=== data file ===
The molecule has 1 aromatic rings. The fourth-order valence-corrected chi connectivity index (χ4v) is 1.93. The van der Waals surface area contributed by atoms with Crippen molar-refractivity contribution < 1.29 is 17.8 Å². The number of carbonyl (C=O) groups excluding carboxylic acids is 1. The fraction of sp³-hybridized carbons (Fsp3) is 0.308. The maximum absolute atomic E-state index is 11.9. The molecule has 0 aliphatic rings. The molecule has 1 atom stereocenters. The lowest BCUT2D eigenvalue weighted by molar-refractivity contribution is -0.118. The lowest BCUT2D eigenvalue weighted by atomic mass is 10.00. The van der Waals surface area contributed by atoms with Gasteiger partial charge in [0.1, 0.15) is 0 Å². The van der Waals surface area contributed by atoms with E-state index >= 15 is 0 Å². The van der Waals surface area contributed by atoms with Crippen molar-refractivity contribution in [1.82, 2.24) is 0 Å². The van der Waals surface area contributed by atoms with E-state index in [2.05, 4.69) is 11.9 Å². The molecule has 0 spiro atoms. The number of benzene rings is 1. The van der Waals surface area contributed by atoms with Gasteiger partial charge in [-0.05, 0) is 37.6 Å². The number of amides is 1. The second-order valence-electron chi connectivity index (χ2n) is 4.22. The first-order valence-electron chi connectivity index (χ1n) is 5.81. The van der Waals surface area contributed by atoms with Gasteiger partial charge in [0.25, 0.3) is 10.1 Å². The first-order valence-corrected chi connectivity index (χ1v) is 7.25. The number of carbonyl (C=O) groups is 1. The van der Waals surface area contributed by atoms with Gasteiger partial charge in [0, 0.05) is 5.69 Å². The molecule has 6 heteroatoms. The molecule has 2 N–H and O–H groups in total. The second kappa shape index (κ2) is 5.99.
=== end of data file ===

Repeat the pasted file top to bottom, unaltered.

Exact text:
The molecule has 1 aromatic rings. The fourth-order valence-corrected chi connectivity index (χ4v) is 1.93. The van der Waals surface area contributed by atoms with Crippen molar-refractivity contribution < 1.29 is 17.8 Å². The number of carbonyl (C=O) groups excluding carboxylic acids is 1. The fraction of sp³-hybridized carbons (Fsp3) is 0.308. The maximum absolute atomic E-state index is 11.9. The molecule has 0 aliphatic rings. The molecule has 1 atom stereocenters. The lowest BCUT2D eigenvalue weighted by molar-refractivity contribution is -0.118. The lowest BCUT2D eigenvalue weighted by atomic mass is 10.00. The van der Waals surface area contributed by atoms with Gasteiger partial charge in [0.1, 0.15) is 0 Å². The van der Waals surface area contributed by atoms with E-state index >= 15 is 0 Å². The van der Waals surface area contributed by atoms with Crippen molar-refractivity contribution in [1.82, 2.24) is 0 Å². The van der Waals surface area contributed by atoms with E-state index in [2.05, 4.69) is 11.9 Å². The molecule has 0 spiro atoms. The number of benzene rings is 1. The van der Waals surface area contributed by atoms with Gasteiger partial charge in [-0.05, 0) is 37.6 Å². The number of amides is 1. The second-order valence-electron chi connectivity index (χ2n) is 4.22. The first-order valence-electron chi connectivity index (χ1n) is 5.81. The van der Waals surface area contributed by atoms with Gasteiger partial charge in [0.25, 0.3) is 10.1 Å². The first-order valence-corrected chi connectivity index (χ1v) is 7.25. The number of carbonyl (C=O) groups is 1. The van der Waals surface area contributed by atoms with Gasteiger partial charge in [0, 0.05) is 5.69 Å². The molecule has 6 heteroatoms. The molecule has 2 N–H and O–H groups in total. The second kappa shape index (κ2) is 5.99.